Library Lates: Talking Maps
Join us for an interactive exploration of the finest maps in the Bodleian's collections. Through talks, tours, workshops and hands-on art activities, discover how maps can tell us who we are, as well as where we are. Guided by ancient maps and contemporary works, journey from the medieval Mediterranean to Stephen Walter's Brexitland.
Activities include flooding a lego model of Oxford, chatting with experts about historical disease maps of the local area and meeting with the Bodleian's Head of Conservation to discover how the huge Sheldon tapestry map of Oxfordshire is being researched and preserved. Meet with Uncomfortable Oxford to look at ways in which we perceive our 3D world in a 2D way or pick up a researcher from our Living Library shelf and pick their brains about your favourite topic. Come away from the evening with your own printed cartographic keepsake, badge or a map-themed 'zine.
Alongside these drop-in events running throughout the evening, we will also have some timed talks:
Layla Curtis - Disrupting Cartography
Artist Layla Curtis dissects and reconfigures maps, building new cartographic worlds which disrupt our trusted system of mapping and present surprising juxtapositions and new possibilities. Curtis will introduce several of her manipulated cartographic works including her first collaged map United Kingdom (1999), a work included in the Talking Maps exhibition NewcastleGateshead (2005), and work recently acquired for the Bodleian Map collection The Thames (from London Bridge Arizona, to Sheerness, Canada) (2013).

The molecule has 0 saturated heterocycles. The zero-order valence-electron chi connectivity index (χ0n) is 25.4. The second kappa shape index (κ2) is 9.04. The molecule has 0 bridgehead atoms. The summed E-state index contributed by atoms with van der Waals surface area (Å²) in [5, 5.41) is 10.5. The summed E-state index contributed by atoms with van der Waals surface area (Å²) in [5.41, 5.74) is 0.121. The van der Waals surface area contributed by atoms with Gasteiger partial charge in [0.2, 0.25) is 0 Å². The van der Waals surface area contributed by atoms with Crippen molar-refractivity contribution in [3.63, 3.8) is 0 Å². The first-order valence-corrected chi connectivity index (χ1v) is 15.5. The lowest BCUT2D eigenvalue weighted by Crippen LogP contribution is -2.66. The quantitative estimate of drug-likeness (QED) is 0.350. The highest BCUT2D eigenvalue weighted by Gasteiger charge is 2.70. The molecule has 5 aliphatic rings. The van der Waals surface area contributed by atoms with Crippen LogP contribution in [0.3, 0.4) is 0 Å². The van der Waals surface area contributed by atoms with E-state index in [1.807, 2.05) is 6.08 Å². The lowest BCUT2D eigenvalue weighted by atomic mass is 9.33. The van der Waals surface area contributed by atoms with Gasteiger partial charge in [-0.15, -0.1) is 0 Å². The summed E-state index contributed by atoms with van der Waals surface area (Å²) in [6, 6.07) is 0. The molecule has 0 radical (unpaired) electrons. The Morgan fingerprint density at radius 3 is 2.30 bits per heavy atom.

Stephen Walter - Brexitland, and the Breaking Down of Place
Join artist Stephen Walter as he speaks about his work. Many of his previous map projects looked towards the building-up of information and semiotics attached to certain places. Recently, Walter has explored ideas that reverse this process towards a breaking up of these traditional notions of place that are now more uncertain and in flux. This will include his Brexitland, 2019, currently on show in the Talking Maps exhibition.